blood in cat urine

Blood in Cat Urine: What Does It Mean?

If you’ve ever seen blood in cat urine, you know how frightening it is. While it’s not something anyone wants to see, blood in cat urine is rather normal. 

Hematuria, the medical term for blood in the urine, can be caused by urinary system abnormalities or disease processes elsewhere in the body that impact the urinary tract or kidneys.

Blood in your cat’s pee is never natural, and it should always be checked out as soon as possible.

What Causes Blood in Cat Urine?

blood in cat urine

A disorder known as feline lower urinary tract illness is the most prevalent cause of blood in cats’ pee (FLUTD). Feline idiopathic cystitis (FIC) and feline urologic syndrome are two more names for this illness (FUS). 

The specific reason that cats are afflicted by FLUTD is unknown. Stress and obesity may have a part in the disease’s manifestation.

Other possibilities include deficiencies in the bladder wall’s “glue,” viruses, and other biological factors. Previously, it was considered that the ash content of diet or the pH of the urine was to blame for the sickness.

Blood can be seen in cat pee due to bladder stones. Other symptoms, such as straining and meowing when urinating, may also be present.

In addition, bacterial infections may be the cause for cystitis, which is more common in cats over 10 years of age. 

Many older cats will have both bladder stones and a bacterial infection.

Bladder cancer is another rare cancer. This condition can cause a range of symptoms in cats, including blood in the urine.

Finally, anatomical anomalies of the urinary system in very young cats can occasionally result in blood in the urine.

Other Signs of Blood in Cat Urine

blood in cat urine

Hematuria might be as noticeable as blood or blood clots in the urine, although it isn’t always so. 

The majority of hematuria cases are identified at the microscopic level on what seems to be normal-colored urine, with only a little quantity of blood present. 

Urine may become pink or red due to hematuria. Other signs you may see along with a change in the urine’s color include:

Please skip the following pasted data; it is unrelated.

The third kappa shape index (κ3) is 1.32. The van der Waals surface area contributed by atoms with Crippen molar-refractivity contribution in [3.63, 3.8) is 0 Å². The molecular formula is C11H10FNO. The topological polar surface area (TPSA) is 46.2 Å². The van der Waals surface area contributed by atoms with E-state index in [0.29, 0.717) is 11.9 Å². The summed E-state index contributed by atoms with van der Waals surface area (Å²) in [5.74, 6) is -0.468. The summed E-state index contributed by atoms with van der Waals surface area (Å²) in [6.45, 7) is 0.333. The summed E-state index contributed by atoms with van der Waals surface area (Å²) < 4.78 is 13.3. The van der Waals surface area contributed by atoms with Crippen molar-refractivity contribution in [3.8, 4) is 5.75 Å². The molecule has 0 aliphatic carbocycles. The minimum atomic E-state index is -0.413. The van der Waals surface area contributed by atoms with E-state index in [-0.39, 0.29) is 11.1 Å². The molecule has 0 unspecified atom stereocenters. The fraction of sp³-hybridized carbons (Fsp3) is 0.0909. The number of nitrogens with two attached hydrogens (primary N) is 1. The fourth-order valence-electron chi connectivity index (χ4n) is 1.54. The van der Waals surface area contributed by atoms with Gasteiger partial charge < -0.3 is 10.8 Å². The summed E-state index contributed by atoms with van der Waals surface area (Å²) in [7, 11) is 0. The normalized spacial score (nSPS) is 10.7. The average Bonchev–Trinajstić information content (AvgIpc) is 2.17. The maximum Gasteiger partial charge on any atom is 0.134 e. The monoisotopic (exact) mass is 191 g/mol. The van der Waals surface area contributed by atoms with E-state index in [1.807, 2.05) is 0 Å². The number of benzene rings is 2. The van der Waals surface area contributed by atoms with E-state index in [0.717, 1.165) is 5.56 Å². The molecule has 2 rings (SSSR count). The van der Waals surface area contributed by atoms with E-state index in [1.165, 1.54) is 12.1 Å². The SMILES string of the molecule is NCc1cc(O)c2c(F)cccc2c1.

• Excessive drinking
  • Frequent urination
  • Strain to urinate
  • Making noises while urinating 
  • Urinating outside the litter box
  • Not able to urinate, which is considered a medical emergency
  • Skin bruises 
  • Bleeding from unusual places such the nose, gums, eyes, ears, or rectum, as well as bloody vomit or feces

Diagnosis of Blood in Cat Urine

blood in cat urine

Your veterinarian will begin by obtaining your cat’s medical history and doing a physical exam.

The presence of signs associated with lower urinary tract irritation is used to make the first diagnosis for a cat with hematuria.

The most common diagnostic test used to establish the presence of urinary tract inflammation or infection is a comprehensive urinalysis with sediment exam.

Other blood in the pee diagnostic tests include laboratory analysis of a urine sample.

A urine culture test can help identify the specific bacteria that may be present if your veterinarian suspects a urinary tract infection.

In addition, Blood tests may be conducted to look for additional signs of urological disease, such as kidney disease or bleeding problems.

Finally, the vet may need to do radiographs (x-rays) and/or ultrasound examination of the bladder and urethra, to diagnose hematuria.

Treatment of Blood in Cat Urine

blood in cat urine

Treatment for blood in the urine varies based on the particular reason, as it does with many disorders. 

For example, if the underlying cause was a bacterial infection of the lower urinary tract, your vet would treat it using antibiotics. 

Other therapies for sterile or idiopathic cystitis may include dietary adjustments, anti-inflammatory medicines, environmental changes, promoting higher water consumption, and others.

If a cat’s urethra becomes blocked, immediate treatment is essential to clear the obstruction, which can be life threatening. 

The urethra will be flushed or catheterized in most situations, and the cat will be given a short-acting general anesthesia. 

Uroliths (bladder stones) must be removed if they are present. Depending on the kind of bladder stone, it may be possible to dissolve it with a particular diet or dietary supplement, or it may be necessary to remove it surgically.

Prevention of Blood in Cat Urine

blood in cat urine

Unfortunately, preventing disorders of the lower urinary system in cats is impossible. We know that felines with low water consumption and who are inactive or fat are more likely to develop FLUTD/FIC.

These factors may have a little impact on a cat’s urine frequency. Weight loss, increased activity, and increased water consumption may help to avoid cystitis and FLUTD.

The most effective strategy to increase total water consumption is to feed wet meals. Circulating water fountains might also be a good way to get cats to drink more water and raise their water consumption.

Keep your cat hydrated so that his pee is less concentrated and less likely to develop crystals, which are the building blocks of stones.

It may also be beneficial to have an enriching habitat with clean and accessible litter boxes.

Special therapeutic diets may help avoid recurrence if bladder stones or crystals are the cause of blood in the urine.

When to See a Veterinarian

blood in cat urine

If you notice blood in your cat’s  pee, or shows any other signs as mentioned above, please take it to your veterinarian as soon as possible. 

The sooner you get a diagnosis and treatment, the sooner your cat can get back to living a healthy, pain-free life.

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